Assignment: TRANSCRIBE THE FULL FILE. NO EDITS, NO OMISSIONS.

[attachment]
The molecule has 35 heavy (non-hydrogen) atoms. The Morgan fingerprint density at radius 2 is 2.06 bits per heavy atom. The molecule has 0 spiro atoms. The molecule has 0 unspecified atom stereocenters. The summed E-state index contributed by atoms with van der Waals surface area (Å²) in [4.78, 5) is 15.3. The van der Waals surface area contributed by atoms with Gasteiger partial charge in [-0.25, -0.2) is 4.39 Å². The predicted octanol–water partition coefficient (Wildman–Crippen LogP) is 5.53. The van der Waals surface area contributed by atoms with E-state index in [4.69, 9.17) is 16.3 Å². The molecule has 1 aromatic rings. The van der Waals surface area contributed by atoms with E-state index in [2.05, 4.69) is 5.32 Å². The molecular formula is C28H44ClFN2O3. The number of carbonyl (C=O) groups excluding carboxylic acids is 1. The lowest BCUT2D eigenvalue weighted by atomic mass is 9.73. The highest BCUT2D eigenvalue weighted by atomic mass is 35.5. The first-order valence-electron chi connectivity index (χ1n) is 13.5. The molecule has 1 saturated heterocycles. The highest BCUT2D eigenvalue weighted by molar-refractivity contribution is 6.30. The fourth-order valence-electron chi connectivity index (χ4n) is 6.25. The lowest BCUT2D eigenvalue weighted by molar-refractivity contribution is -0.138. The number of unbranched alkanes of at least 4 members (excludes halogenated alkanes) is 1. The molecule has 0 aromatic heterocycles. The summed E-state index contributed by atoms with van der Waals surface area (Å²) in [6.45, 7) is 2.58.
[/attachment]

The molecule has 35 heavy (non-hydrogen) atoms. The Morgan fingerprint density at radius 2 is 2.06 bits per heavy atom. The molecule has 0 spiro atoms. The molecule has 0 unspecified atom stereocenters. The summed E-state index contributed by atoms with van der Waals surface area (Å²) in [4.78, 5) is 15.3. The van der Waals surface area contributed by atoms with Gasteiger partial charge in [-0.25, -0.2) is 4.39 Å². The predicted octanol–water partition coefficient (Wildman–Crippen LogP) is 5.53. The van der Waals surface area contributed by atoms with E-state index in [4.69, 9.17) is 16.3 Å². The molecule has 1 aromatic rings. The van der Waals surface area contributed by atoms with E-state index in [2.05, 4.69) is 5.32 Å². The molecular formula is C28H44ClFN2O3. The number of carbonyl (C=O) groups excluding carboxylic acids is 1. The lowest BCUT2D eigenvalue weighted by atomic mass is 9.73. The highest BCUT2D eigenvalue weighted by atomic mass is 35.5. The first-order valence-electron chi connectivity index (χ1n) is 13.5. The molecule has 1 saturated heterocycles. The highest BCUT2D eigenvalue weighted by molar-refractivity contribution is 6.30. The fourth-order valence-electron chi connectivity index (χ4n) is 6.25. The lowest BCUT2D eigenvalue weighted by molar-refractivity contribution is -0.138. The number of unbranched alkanes of at least 4 members (excludes halogenated alkanes) is 1. The molecule has 0 aromatic heterocycles. The summed E-state index contributed by atoms with van der Waals surface area (Å²) in [6.45, 7) is 2.58.